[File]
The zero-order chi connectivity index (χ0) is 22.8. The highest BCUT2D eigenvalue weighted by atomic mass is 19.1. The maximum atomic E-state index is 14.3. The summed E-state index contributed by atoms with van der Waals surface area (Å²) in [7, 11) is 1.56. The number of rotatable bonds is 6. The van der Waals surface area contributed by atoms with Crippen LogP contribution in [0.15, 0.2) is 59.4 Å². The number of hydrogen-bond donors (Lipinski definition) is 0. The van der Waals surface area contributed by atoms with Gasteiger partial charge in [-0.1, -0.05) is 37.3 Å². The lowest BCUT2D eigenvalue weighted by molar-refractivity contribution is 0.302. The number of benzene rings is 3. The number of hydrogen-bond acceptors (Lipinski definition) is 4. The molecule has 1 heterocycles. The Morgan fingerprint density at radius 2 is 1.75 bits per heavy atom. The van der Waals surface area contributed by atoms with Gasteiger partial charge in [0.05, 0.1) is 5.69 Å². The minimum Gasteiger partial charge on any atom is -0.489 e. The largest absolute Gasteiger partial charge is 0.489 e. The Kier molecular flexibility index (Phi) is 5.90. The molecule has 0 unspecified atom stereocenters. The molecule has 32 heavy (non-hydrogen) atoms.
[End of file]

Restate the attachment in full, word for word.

The zero-order chi connectivity index (χ0) is 22.8. The highest BCUT2D eigenvalue weighted by atomic mass is 19.1. The maximum atomic E-state index is 14.3. The summed E-state index contributed by atoms with van der Waals surface area (Å²) in [7, 11) is 1.56. The number of rotatable bonds is 6. The van der Waals surface area contributed by atoms with Crippen LogP contribution in [0.15, 0.2) is 59.4 Å². The number of hydrogen-bond donors (Lipinski definition) is 0. The van der Waals surface area contributed by atoms with Gasteiger partial charge in [-0.1, -0.05) is 37.3 Å². The lowest BCUT2D eigenvalue weighted by molar-refractivity contribution is 0.302. The number of benzene rings is 3. The number of hydrogen-bond acceptors (Lipinski definition) is 4. The molecule has 1 heterocycles. The Morgan fingerprint density at radius 2 is 1.75 bits per heavy atom. The van der Waals surface area contributed by atoms with Gasteiger partial charge in [0.05, 0.1) is 5.69 Å². The minimum Gasteiger partial charge on any atom is -0.489 e. The largest absolute Gasteiger partial charge is 0.489 e. The Kier molecular flexibility index (Phi) is 5.90. The molecule has 0 unspecified atom stereocenters. The molecule has 32 heavy (non-hydrogen) atoms.